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Correspondence |

Serodiagnosis of Pulmonary Disease Due to Mycobacterium avium Complex Proven by Bronchial Wash Culture FREE TO VIEW

Seigo Kitada, MD; Kazuo Kobayashi, MD; Yukiko Nishiuchi, MD; Kenji Fushitani, MD; Kenji Yoshimura, MD; Yoshitaka Tateishi, MD; Keisuke Miki, MD; Mari Miki, MD; Hisako Hashimoto, MD; Masaharu Motone, MD; Takeya Fujikawa, MD; Toru Hiraga, MD; Ryoji Maekura, MD
Author and Funding Information

From the Department of Internal Medicine (Drs Kitada, Fushitani, Yoshimura, Tateishi, K. Miki, M. Miki, Hashimoto, Motone, Fujikawa, Hiraga, and Maekura), National Hospital Organization National Toneyama Hospital; the Department of Immunology (Dr Kobayashi), National Institute of Infectious Diseases; and the Toneyama Institute for Tuberculosis Research (Dr Nishiuchi), Osaka City University Medical School.

Correspondence to: Seigo Kitada, MD, Department of Internal Medicine, National Hospital Organization National Toneyama Hospital, 5-1-1 Toneyama, Toyonaka-shi, Osaka 560-8552; e-mail: kitadase@toneyama.go.jp


Financial/nonfinancial disclosures: The authors have reported to CHEST that no potential conflicts of interest exist with any companies/organizations whose products or services may be discussed in this article.

Funding/Support: This research was funded by the Ministry of Health, Labour and Welfare (Research on Emerging and Re-emerging Infectious Diseases and Research on Regulatory Science of Pharmaceuticals and Medical Devices) and the Osaka Tuberculosis Foundation. The enzyme immunoassay kits were gifts from TAUNS Laboratory Inc, Shizuoka, Japan.

Reproduction of this article is prohibited without written permission from the American College of Chest Physicians (www.chestpubs.org/site/misc/reprints.xhtml).


© 2010 American College of Chest Physicians


Chest. 2010;138(1):236-237. doi:10.1378/chest.10-0248
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To the Editor:

The diagnosis of Mycobacterium avium complex (MAC) pulmonary disease (MAC-PD) is often complicated and time consuming. MAC-PD is diagnosed according to the guidelines set forth by the American Thoracic Society in 2007, which include clinical and microbiologic criteria.1 Bronchoscopy to obtain bronchial wash for a bacterial culture is often considered in patients in whom MAC-PD is difficult to diagnose by routine sputum examination; however, it is difficult to perform bronchoscopy in all patients. A novel approach to help diagnose such cases has been needed.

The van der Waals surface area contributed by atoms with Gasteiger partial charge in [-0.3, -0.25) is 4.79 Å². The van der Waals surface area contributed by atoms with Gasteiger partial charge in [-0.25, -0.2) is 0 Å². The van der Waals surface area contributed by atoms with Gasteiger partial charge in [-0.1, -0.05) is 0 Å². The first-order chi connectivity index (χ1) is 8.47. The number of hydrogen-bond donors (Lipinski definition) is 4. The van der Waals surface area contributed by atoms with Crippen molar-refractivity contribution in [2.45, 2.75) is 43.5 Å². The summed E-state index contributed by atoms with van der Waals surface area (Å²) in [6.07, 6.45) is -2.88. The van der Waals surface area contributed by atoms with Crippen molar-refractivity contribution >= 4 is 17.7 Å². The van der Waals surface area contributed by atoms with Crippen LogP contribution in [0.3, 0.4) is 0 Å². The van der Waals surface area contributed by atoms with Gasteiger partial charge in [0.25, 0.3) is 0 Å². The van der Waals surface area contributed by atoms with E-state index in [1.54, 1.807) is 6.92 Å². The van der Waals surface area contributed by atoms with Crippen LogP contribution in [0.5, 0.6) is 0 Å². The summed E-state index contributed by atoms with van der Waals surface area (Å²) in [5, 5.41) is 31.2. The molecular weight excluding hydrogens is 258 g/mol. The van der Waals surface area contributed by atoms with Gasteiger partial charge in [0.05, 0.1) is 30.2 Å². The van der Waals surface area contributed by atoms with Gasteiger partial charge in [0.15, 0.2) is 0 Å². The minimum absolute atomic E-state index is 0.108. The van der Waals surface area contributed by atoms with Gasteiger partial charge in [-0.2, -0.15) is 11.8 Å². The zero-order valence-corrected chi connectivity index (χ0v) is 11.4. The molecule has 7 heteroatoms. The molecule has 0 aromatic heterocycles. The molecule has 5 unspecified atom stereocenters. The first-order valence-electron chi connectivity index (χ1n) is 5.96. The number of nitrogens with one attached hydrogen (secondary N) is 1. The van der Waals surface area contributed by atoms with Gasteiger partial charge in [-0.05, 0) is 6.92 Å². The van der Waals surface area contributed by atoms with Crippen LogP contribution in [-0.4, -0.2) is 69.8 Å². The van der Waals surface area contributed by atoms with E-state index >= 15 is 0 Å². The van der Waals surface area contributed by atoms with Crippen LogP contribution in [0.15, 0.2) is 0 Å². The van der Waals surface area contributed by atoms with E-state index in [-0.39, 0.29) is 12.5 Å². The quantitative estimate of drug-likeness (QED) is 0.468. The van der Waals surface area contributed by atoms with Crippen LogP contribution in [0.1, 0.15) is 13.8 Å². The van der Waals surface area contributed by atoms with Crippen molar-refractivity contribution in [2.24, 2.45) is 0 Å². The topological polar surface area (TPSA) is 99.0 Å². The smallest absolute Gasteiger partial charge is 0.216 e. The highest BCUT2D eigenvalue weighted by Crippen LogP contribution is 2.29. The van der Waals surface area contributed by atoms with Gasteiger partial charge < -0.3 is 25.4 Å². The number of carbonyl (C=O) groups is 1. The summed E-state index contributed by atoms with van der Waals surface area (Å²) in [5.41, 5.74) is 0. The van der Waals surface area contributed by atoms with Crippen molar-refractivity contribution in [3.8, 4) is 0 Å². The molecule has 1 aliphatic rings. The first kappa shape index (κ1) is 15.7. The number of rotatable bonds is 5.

We previously reported the usefulness of a serodiagnostic test to determine serum IgA antibodies against a mycobacterial glycopeptidolipid (GPL) core for diagnosing MAC-PD proven by sputum culture.2-5 The present study was conducted to assess the accuracy of this test by comparing the results with bronchial wash cultures in patients with MAC-PD and negative sputum culture.

Bronchoscopy was performed in 56 patients suspected to have MAC-PD based on their symptoms and the presence of small nodular infiltrates with bronchiectasis on chest CT scans. None of the patients were known to be seropositive for HIV. The results of the bronchial wash cultures were positive for MAC in 28 patients (50%), who then received a diagnosis of MAC-PD. The culture results were negative for MAC in the remaining one-half, who were assigned to the non-MAC disease group. The levels of serum IgA antibody against the GPL core antigen of MAC were measured using an enzyme immunoassay kit (TAUNS Laboratory Inc; Shizuoka, Japan) before bronchoscopy, and the values were compared between the two groups.

Serum IgA antibody levels to GPL core antigen were significantly higher in the MAC-PD group (5.0 ± 4.7 U/mL) than in the non-MAC disease group (0.1 ± 0.3 U/mL) (P < .0001). With the cutoff value set at 0.7 U/mL according to a previous study,5 the number of patients with seropositivity and seronegativity with or without MAC-PD is summarized in Table 1. The sensitivity, specificity, and positive and negative predictive values for diagnosing MAC-PD were 78.6%, 96.4%, 95.7%, and 81.8%, respectively.